A Canadian hard-rock band says it has sent the Pentagon a bill for US$666,000 ($802,000) after a former Guantanamo Bay guard alleged that the US military used their music to torture detainees.
Skinny Puppy found their music was blasted out at the detention centre in southern Cuba from a former guard who is a fan of the band, keyboardist Cevin Key told Canada's CTV Television.
Rights groups say that prison officials subjected Guantanamo's terror suspects to "deafening loud music", often featuring violent lyrics, during interrogations.
Several other bands, including REM, Rage Against the Machine and Metallica, have denounced the use of their music at Guantanamo.
"We sent them an invoice for our musical services considering they had gone ahead and used our music without our knowledge and used it as an actual weapon against somebody," Key told CTV. The amount they requested may be a reference to 666, known as "the devil's number", in light of the band's Gothic themes.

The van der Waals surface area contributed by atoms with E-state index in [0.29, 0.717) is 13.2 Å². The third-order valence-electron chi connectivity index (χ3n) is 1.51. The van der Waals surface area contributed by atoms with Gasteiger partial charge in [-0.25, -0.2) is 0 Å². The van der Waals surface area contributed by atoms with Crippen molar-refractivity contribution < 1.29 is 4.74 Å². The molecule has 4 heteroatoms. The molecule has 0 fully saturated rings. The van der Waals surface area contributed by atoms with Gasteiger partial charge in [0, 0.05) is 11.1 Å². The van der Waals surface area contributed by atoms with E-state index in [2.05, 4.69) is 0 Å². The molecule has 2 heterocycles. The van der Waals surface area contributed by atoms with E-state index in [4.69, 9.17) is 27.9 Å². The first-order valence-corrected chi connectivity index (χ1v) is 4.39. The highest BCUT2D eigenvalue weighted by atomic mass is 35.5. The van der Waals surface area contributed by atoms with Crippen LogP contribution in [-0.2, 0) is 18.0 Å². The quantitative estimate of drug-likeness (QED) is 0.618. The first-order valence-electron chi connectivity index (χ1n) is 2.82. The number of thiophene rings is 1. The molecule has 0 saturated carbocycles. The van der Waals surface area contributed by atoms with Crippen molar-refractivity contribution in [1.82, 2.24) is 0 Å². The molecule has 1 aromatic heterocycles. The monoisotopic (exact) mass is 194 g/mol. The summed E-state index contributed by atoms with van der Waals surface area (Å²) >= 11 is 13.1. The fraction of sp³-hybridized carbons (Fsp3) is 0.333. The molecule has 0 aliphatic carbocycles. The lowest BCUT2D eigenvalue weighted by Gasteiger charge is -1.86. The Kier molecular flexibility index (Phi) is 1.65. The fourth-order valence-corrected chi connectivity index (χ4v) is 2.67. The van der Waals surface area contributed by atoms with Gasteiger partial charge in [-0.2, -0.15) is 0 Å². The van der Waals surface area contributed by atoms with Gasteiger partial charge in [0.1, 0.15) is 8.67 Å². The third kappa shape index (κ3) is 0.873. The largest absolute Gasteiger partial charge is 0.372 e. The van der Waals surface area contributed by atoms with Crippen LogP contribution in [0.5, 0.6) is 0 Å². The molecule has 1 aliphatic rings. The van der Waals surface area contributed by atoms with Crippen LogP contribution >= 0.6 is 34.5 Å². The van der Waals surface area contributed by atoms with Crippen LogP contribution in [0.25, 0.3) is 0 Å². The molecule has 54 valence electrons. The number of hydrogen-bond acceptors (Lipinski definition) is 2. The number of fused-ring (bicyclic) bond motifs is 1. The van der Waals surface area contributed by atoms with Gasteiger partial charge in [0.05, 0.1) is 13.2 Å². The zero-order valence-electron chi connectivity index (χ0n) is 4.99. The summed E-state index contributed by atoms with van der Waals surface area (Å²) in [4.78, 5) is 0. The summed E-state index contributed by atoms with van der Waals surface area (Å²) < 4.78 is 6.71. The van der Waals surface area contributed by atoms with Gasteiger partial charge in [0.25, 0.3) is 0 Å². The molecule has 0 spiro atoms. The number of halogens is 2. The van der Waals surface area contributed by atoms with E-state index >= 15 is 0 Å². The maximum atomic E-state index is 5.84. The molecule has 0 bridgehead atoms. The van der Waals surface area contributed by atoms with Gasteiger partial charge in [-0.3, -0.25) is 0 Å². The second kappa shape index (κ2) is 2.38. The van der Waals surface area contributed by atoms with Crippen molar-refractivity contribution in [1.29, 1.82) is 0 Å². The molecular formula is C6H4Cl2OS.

But the Pentagon said it had not received any invoice from the band.
"One wonders how such a bill might reasonably be generated and lawfully delivered, based on an unsubstantiated claim by some random, nameless fan, as one member of the band alleges, or via 'grapevine', as another member of the band alleges," spokesman Colonel Todd Breasseale said.
And he suggested the claim was a ploy by Skinny Puppy to garner free publicity.
The group, which has a cult following, has performed live with band members smeared in fake blood, sporting machetes, animal skins and heavy black and white makeup. They have even included mock executions in their performances.